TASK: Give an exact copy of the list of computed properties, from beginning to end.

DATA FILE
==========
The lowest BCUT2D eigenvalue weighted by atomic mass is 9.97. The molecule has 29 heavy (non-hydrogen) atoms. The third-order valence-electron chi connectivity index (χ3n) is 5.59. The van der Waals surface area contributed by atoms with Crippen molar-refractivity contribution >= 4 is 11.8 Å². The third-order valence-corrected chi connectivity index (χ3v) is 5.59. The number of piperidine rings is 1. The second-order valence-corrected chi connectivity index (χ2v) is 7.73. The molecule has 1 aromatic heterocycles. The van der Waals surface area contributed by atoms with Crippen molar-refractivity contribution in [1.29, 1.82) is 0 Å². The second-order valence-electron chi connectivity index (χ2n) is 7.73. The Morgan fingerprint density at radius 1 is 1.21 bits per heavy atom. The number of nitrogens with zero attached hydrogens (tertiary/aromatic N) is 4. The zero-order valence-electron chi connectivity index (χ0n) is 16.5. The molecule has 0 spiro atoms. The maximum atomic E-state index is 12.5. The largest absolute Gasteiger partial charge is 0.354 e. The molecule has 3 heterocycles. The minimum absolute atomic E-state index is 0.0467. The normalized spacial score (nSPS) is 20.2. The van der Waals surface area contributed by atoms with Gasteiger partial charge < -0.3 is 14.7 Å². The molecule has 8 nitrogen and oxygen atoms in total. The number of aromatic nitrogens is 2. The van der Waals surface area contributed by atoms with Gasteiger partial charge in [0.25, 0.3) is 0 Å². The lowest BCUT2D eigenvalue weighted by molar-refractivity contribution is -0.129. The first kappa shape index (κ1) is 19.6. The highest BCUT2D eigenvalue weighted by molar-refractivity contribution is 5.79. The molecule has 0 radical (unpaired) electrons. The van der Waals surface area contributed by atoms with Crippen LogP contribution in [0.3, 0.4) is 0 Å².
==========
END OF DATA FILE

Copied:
The lowest BCUT2D eigenvalue weighted by atomic mass is 9.97. The molecule has 29 heavy (non-hydrogen) atoms. The third-order valence-electron chi connectivity index (χ3n) is 5.59. The van der Waals surface area contributed by atoms with Crippen molar-refractivity contribution >= 4 is 11.8 Å². The third-order valence-corrected chi connectivity index (χ3v) is 5.59. The number of piperidine rings is 1. The second-order valence-corrected chi connectivity index (χ2v) is 7.73. The molecule has 1 aromatic heterocycles. The van der Waals surface area contributed by atoms with Crippen molar-refractivity contribution in [1.29, 1.82) is 0 Å². The second-order valence-electron chi connectivity index (χ2n) is 7.73. The Morgan fingerprint density at radius 1 is 1.21 bits per heavy atom. The number of nitrogens with zero attached hydrogens (tertiary/aromatic N) is 4. The zero-order valence-electron chi connectivity index (χ0n) is 16.5. The molecule has 0 spiro atoms. The maximum atomic E-state index is 12.5. The largest absolute Gasteiger partial charge is 0.354 e. The molecule has 3 heterocycles. The minimum absolute atomic E-state index is 0.0467. The normalized spacial score (nSPS) is 20.2. The van der Waals surface area contributed by atoms with Gasteiger partial charge < -0.3 is 14.7 Å². The molecule has 8 nitrogen and oxygen atoms in total. The number of aromatic nitrogens is 2. The van der Waals surface area contributed by atoms with Gasteiger partial charge in [0.25, 0.3) is 0 Å². The lowest BCUT2D eigenvalue weighted by molar-refractivity contribution is -0.129. The first kappa shape index (κ1) is 19.6. The highest BCUT2D eigenvalue weighted by molar-refractivity contribution is 5.79. The molecule has 0 radical (unpaired) electrons. The van der Waals surface area contributed by atoms with Crippen LogP contribution in [0.3, 0.4) is 0 Å².